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Author Topic: Landowner handling own timber contract vs hiring forester  (Read 4290 times)

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Offline Okrafarmer

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Re: Landowner handling own timber contract vs hiring forester
« Reply #20 on: August 29, 2012, 08:37:20 AM »
An ideal thing will be if you can find the right forester, who is acting only as a consultant. You pay him/her to actually assess your situation and draw you up a plan, and possibly manage the harvest, but does not receive an actual percentage of the harvest. That way you know that they are not trying to high-grade your property, leaving you with only the junk trees left. However, it is not always possible to find a forester operating as a consultant only, so that may not be an option. The most important factor, as others have said, is their reputation among their past clients. Find someone with 100% or nearly 100% satisfaction from their previous customers, especially any from multiple years back who are happy with how their land is today.
No matter how conventional wisdom may fly in the face of radical thought, it's still the most popular type.

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Offline MJD

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Re: Landowner handling own timber contract vs hiring forester
« Reply #21 on: August 29, 2012, 02:14:11 PM »
This has all been great info but there is always that chance a storm/tornado comes through and destroys the whole stand as many saw in northern Wi. last year, storm damaged wood is not worth much. I logged a few a few woods for a mills / forester that were on a 2nd cutting in 20 years and the land owners were very happy with how there woods were managed and it did not cost the land owner anything.

Offline deb36

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Re: Landowner handling own timber contract vs hiring forester
« Reply #22 on: August 30, 2012, 12:37:45 AM »
Thanks again,

Since someone brought up age, my parents own the land Dads 96 and ma's 76.  Dad's the one calling the shots.  I'm trying to help with it, but we don't really agree on the forester.  Money is the reason for looking into it.  I think what he believes is that the forest will take care of itself after we cut. He's just not into complicated plans.  He keeps it simple.  Gotta respect that. Wish we could get some of that back these days. 

He logged in the 80's and things were a lot simpler back then.  Can't blame him for wanting to do it the same way, although I know things are more complicated these days.  He got the county forester out to mark trees, had a lawyer draw up a contract, then put out sealed bids himself.

Now one forester wants 12% of the sale, another a hefty down payment before they'll come out and look.  Once he saw the 12% on the contract he was set against it.  Says considering his property taxes over the years, he'd break even on the sale if he gave $2000 to a forester.  I guess I can see that.  I kind of like how simple it was then myself. I'll support whatever decision he makes.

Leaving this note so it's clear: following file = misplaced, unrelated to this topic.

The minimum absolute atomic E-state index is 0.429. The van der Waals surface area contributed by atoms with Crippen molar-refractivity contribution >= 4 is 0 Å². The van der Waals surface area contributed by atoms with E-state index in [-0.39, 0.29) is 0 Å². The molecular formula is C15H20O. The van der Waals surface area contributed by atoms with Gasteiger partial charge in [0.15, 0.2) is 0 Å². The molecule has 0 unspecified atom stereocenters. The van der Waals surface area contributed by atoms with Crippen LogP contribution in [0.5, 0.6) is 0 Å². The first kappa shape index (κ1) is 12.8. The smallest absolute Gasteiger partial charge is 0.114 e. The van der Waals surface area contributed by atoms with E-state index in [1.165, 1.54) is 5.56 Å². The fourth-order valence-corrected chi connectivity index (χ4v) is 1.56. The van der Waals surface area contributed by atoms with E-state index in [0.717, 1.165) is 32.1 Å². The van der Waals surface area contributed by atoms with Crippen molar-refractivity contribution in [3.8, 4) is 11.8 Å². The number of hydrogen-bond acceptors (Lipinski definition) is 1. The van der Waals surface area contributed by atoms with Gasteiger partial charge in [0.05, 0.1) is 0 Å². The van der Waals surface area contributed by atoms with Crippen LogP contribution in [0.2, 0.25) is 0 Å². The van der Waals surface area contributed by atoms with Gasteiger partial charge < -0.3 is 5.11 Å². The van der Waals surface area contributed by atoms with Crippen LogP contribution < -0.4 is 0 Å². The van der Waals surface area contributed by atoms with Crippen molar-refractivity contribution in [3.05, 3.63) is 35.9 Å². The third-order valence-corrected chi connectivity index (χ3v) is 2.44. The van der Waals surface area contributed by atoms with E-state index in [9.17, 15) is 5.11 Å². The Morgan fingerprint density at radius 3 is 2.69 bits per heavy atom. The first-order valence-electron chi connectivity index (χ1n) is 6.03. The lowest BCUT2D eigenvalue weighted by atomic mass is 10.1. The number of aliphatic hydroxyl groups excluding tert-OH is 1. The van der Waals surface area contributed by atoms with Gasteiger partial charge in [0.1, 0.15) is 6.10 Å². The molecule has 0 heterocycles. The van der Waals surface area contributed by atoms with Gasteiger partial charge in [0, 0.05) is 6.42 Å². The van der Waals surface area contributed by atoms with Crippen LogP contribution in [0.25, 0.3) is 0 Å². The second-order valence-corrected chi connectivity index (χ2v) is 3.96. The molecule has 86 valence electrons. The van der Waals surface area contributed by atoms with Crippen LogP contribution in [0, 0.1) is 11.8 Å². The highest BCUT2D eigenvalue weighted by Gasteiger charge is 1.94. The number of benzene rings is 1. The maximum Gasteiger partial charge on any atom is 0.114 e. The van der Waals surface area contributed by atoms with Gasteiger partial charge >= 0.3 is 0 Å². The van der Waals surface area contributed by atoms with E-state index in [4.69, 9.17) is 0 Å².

Any advice you'd give a 96 year old that might seem practical?  Sorry I didn't say so sooner.  Thought it was TMI or that it wasn't necessary.

Deb

Offline Okrafarmer

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Re: Landowner handling own timber contract vs hiring forester
« Reply #23 on: August 30, 2012, 12:46:36 AM »
That's ok, Deb. BTW, you are very blessed to still have your dad around at that age. I hope mine lives that long and is still able to be involved in decision making!  :)

Your dad is right to a certain extent, the land will heal itself. Now, there are ways that foresters and loggers can improve the process, to be sure, and cause the land to be much more profitable than if it merely heals itself without interference. But considering his age and perspective, there's probably no sense trying to pick through the fine details with him. There will come a time in the future when he is no longer able to make decisions, and someone else will have to decide what's to be done with the land. Even after your prime hardwoods are logged off, a forester can be brought in some time in the future to build a plan, moving forward from that time onward. You lose some efficiency in the process, and some effect on the timber value and so on, but it will still be worth doing even years after the current timber harvest.
No matter how conventional wisdom may fly in the face of radical thought, it's still the most popular type.

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Offline Ianab

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Re: Landowner handling own timber contract vs hiring forester
« Reply #24 on: August 30, 2012, 02:19:50 AM »
Another thing to consider is the marketing ability of the forester.

If you end up sending all the harvest to one mill, it's likely that a lot of the logs wont be of species or grades that the mill really wants. This means they wont be paying what the logs are potentially worth to another mill. They may even sort some out, and on sell them to another mill (for a profit)

With some smart marketing and sorting of the logs you might sell them for 20-50% more over the whole harvest? This is the sort of thing a consutant can help with. They know the local mills, what they are paying for the various logs, and where to send them for the best return.